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One way of defining the Christian God

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posted on Mar, 18 2018 @ 03:05 PM
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“The Creator.
That which is not the Universe, but the originator of the Universe.”

Eight years ago, a philosopher on this forum invited Christians to volunteer their own definitions of God. The question of “proof” was going to be postponed for a later thread (which never happened).
I took two bites at the cherry. The opening statement here was my first attempt. In a second post, I expanded the proposed definition as follows;

God is a Creator
God is one who Communicates
God is one who becomes Incarnate

God is a Creator

I see this view as distinct from both Monism and Dualism.

As I understand the difference;
Monism resolves everything to one point of origin.
Dualism resolves everything to two points of origin, distinct and independent.

Creation theory falls short of being genuine Monism, because the created universe is understood as distinct from God.

Creation theory falls short of being genuine Dualism, because the created universe is understood as dependent upon God.

My private theory is that Creation teaching ought to be called "One-and-a-half-ism", but I don't suppose it will catch on.

As far as I can see, this involves the traditional teaching of "ex nihilo" ("out of nothing") Creation.

Because if God is "creating" using pre-existing raw material, then the material is not genuinely dependent upon him- this has become Dualism.

Or if God is producing the material of the universe "out of himself", then the material is not genuinely distinct- this has become Monism.

"Ex nihilo" is the only logical alternative, which is presumably why the teaching was developed in the first place.

God is one who Communicates

This assumption is built into Biblical religion.

In the first place, the Bible is believed to contain examples of communication (as reported, for example, by the prophets).

Furthermore, the Bible is believed to reflect a policy of communication.
It is said that God is using the Bible to "reveal himself", and so Biblical religion used to be described as "revealed religion".

The belief that "God is one who Communicates" links back with the belief that "God is one who Creates".

In the first place, some of the content of the communication points to God as Creator.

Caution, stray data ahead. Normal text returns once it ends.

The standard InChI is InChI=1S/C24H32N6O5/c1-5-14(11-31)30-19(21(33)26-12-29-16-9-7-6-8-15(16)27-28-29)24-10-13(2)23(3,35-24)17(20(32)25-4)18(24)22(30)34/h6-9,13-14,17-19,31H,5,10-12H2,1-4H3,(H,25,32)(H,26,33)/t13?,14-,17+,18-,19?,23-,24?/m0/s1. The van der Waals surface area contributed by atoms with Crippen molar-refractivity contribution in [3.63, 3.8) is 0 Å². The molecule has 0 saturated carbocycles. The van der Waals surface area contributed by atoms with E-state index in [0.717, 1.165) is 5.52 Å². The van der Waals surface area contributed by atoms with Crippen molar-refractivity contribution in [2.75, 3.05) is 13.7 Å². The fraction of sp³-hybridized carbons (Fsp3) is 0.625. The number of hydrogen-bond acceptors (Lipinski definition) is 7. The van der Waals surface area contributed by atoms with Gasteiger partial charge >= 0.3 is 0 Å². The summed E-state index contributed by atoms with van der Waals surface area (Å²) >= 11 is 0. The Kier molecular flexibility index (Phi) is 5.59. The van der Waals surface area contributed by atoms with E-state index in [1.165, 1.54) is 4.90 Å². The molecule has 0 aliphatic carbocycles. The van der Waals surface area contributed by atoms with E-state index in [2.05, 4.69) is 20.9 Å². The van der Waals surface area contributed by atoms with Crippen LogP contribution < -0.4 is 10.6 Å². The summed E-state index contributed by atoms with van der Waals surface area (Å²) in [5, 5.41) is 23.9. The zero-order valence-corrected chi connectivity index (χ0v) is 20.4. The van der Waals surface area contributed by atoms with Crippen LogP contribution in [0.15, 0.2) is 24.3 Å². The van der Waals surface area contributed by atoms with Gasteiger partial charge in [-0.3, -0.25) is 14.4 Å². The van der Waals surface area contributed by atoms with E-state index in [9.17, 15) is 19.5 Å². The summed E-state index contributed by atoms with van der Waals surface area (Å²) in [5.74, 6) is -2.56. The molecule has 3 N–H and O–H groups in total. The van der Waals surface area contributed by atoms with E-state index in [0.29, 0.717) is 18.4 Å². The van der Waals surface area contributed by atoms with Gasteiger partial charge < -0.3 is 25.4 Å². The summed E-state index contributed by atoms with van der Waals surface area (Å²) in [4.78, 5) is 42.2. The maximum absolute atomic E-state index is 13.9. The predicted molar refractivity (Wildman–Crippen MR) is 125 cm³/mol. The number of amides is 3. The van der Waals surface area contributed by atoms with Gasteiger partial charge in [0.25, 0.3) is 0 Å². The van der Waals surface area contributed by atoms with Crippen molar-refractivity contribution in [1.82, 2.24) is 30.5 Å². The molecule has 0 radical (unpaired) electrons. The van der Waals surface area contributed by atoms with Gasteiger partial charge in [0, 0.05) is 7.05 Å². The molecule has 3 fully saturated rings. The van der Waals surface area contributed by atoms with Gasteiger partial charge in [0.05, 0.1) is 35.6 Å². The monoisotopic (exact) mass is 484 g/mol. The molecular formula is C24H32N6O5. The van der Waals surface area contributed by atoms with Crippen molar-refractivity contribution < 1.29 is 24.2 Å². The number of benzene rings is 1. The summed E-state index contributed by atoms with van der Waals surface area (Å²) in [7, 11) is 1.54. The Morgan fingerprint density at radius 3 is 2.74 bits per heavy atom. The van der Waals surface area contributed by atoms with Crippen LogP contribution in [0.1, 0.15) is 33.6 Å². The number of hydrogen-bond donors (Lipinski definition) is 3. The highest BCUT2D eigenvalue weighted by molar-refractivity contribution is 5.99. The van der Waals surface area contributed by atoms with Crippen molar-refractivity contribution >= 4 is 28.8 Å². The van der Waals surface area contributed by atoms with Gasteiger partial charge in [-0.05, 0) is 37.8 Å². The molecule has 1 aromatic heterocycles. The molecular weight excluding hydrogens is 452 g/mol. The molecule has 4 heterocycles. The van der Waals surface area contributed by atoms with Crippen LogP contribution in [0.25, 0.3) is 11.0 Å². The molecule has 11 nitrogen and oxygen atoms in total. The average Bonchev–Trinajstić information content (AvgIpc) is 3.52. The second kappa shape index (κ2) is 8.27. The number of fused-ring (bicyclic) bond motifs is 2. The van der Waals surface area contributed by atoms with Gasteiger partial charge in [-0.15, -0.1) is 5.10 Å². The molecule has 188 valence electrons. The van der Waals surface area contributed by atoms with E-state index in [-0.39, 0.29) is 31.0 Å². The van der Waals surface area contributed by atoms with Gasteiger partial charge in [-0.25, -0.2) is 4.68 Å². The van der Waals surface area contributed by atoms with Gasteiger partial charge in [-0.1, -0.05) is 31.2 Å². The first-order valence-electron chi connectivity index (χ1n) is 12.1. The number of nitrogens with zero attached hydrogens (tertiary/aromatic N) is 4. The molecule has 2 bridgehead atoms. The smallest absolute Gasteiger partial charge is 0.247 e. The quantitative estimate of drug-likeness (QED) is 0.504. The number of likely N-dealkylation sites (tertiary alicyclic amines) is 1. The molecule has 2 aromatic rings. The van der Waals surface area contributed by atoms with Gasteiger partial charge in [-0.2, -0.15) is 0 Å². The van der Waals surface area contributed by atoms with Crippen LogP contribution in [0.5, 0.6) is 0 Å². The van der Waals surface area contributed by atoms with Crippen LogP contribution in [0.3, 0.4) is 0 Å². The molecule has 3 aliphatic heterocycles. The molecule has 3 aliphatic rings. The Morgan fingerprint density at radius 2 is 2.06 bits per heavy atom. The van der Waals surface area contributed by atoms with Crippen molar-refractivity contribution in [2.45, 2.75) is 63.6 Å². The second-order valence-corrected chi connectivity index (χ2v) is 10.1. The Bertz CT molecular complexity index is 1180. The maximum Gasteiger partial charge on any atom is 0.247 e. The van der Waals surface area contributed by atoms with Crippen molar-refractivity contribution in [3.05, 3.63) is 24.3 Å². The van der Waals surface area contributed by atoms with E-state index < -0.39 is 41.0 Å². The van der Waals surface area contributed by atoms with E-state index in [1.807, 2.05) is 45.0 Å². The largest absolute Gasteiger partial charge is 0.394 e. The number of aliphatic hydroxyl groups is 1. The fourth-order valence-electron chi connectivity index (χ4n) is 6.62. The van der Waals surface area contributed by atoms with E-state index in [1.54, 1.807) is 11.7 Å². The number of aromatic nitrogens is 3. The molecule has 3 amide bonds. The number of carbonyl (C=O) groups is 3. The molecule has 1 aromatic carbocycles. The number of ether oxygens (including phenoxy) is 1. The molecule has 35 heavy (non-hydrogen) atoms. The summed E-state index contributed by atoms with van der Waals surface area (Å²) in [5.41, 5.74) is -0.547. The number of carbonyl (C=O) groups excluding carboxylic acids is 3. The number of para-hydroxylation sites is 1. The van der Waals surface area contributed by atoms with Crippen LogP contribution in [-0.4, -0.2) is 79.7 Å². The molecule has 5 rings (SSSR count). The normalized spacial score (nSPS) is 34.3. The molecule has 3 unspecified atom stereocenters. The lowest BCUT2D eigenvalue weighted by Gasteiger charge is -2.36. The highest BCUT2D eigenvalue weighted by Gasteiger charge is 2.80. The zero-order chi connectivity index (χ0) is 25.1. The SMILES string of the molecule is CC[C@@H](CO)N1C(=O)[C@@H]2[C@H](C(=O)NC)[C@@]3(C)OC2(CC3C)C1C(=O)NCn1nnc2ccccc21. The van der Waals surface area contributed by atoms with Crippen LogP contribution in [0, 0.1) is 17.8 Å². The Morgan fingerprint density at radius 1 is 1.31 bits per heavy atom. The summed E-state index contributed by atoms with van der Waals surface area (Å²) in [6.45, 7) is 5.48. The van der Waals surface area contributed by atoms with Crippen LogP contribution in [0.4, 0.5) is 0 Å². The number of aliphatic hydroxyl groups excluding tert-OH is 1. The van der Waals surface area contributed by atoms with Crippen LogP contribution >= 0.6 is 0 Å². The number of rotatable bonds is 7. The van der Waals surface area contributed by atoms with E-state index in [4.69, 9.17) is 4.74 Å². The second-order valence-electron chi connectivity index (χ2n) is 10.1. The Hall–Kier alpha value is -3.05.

The proper Biblical answer to the question "Why do you believe your God made the universe?" is not really "Because that's the only way to account for the universe."
The truly Biblical answer is "Because he says he did, and I believe him."

But I think the very act of communication also points to God as a Creator.

Any act of communication necessarily implies a distinction between the communicator and the other party.
I've already said the Biblical understanding of Creation involves a distinction between God and the universe.

An act of communication implies the existence of a "will" in the communicator, or at least some sort of analogy of one.
But the same could be said, surely, of an act of "Creation".

Finally, a God who creates a universe thereby sets up a relationship between himself and the universe.
The effect of communication is to set up a relationship between himself and individuals (or even a group of individuals) within the same universe.

I assume that a purely monistic deity would not be communicating with, or setting up a relationship with, parts of itself.

My point is that
The idea of the God who Creates
and the idea of the God who Communicates
are very akin to one another.

The kind of God who would Create would also be the kind of God who could Communicate.

God is one who becomes Incarnate

I could hardly, really, leave this out of a definition of the Christian God.

The understanding is that the Incarnation is a more direct presence of God within the created universe.

If this is true, it's the ultimate form of Communication, as the author of Hebrews points out;
"God spoke of old to our fathers by the prophets
but in these last days he has spoken to us by a Son".

But it's also the ultimate form of "establishing a relationship";